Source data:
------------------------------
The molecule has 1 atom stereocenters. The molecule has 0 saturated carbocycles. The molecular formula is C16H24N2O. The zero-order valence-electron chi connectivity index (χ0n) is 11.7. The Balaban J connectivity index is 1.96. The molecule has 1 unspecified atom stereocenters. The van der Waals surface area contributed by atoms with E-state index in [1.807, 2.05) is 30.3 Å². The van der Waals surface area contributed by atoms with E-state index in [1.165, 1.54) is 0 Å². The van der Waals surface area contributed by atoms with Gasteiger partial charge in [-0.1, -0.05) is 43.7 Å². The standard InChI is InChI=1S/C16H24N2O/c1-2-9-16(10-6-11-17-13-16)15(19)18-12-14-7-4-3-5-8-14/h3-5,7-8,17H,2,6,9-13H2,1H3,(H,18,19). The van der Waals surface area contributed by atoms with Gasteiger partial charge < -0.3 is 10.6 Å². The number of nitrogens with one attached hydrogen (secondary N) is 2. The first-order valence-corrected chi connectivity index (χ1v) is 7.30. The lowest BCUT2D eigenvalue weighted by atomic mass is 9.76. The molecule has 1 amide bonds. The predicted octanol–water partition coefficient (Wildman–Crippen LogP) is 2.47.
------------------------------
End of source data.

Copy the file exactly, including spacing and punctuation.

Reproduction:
The molecule has 1 atom stereocenters. The molecule has 0 saturated carbocycles. The molecular formula is C16H24N2O. The zero-order valence-electron chi connectivity index (χ0n) is 11.7. The Balaban J connectivity index is 1.96. The molecule has 1 unspecified atom stereocenters. The van der Waals surface area contributed by atoms with E-state index in [1.807, 2.05) is 30.3 Å². The van der Waals surface area contributed by atoms with E-state index in [1.165, 1.54) is 0 Å². The van der Waals surface area contributed by atoms with Gasteiger partial charge in [-0.1, -0.05) is 43.7 Å². The standard InChI is InChI=1S/C16H24N2O/c1-2-9-16(10-6-11-17-13-16)15(19)18-12-14-7-4-3-5-8-14/h3-5,7-8,17H,2,6,9-13H2,1H3,(H,18,19). The van der Waals surface area contributed by atoms with Gasteiger partial charge < -0.3 is 10.6 Å². The number of nitrogens with one attached hydrogen (secondary N) is 2. The first-order valence-corrected chi connectivity index (χ1v) is 7.30. The lowest BCUT2D eigenvalue weighted by atomic mass is 9.76. The molecule has 1 amide bonds. The predicted octanol–water partition coefficient (Wildman–Crippen LogP) is 2.47.